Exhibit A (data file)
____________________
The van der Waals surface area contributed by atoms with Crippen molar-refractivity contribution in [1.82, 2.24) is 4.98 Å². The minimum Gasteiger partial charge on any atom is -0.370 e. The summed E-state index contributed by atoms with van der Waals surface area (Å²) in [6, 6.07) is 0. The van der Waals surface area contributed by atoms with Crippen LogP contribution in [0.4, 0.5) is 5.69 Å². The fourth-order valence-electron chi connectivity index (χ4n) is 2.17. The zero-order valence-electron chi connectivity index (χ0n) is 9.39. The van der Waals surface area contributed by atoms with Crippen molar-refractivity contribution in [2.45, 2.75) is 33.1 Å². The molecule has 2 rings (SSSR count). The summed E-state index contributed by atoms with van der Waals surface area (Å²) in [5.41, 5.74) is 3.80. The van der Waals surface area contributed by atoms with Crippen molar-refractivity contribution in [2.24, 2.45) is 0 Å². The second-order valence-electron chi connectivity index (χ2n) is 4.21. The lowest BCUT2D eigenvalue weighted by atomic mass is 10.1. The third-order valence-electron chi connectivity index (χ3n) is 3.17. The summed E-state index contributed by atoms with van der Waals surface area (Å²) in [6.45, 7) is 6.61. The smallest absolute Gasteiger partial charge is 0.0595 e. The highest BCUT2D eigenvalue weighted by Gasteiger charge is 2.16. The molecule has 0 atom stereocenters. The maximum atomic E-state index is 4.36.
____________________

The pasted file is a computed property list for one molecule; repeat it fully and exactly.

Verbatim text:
The van der Waals surface area contributed by atoms with Crippen molar-refractivity contribution in [1.82, 2.24) is 4.98 Å². The minimum Gasteiger partial charge on any atom is -0.370 e. The summed E-state index contributed by atoms with van der Waals surface area (Å²) in [6, 6.07) is 0. The van der Waals surface area contributed by atoms with Crippen LogP contribution in [0.4, 0.5) is 5.69 Å². The fourth-order valence-electron chi connectivity index (χ4n) is 2.17. The zero-order valence-electron chi connectivity index (χ0n) is 9.39. The van der Waals surface area contributed by atoms with Crippen molar-refractivity contribution in [2.45, 2.75) is 33.1 Å². The molecule has 2 rings (SSSR count). The summed E-state index contributed by atoms with van der Waals surface area (Å²) in [5.41, 5.74) is 3.80. The van der Waals surface area contributed by atoms with Crippen molar-refractivity contribution in [2.24, 2.45) is 0 Å². The second-order valence-electron chi connectivity index (χ2n) is 4.21. The lowest BCUT2D eigenvalue weighted by atomic mass is 10.1. The third-order valence-electron chi connectivity index (χ3n) is 3.17. The summed E-state index contributed by atoms with van der Waals surface area (Å²) in [6.45, 7) is 6.61. The smallest absolute Gasteiger partial charge is 0.0595 e. The highest BCUT2D eigenvalue weighted by Gasteiger charge is 2.16. The molecule has 0 atom stereocenters. The maximum atomic E-state index is 4.36.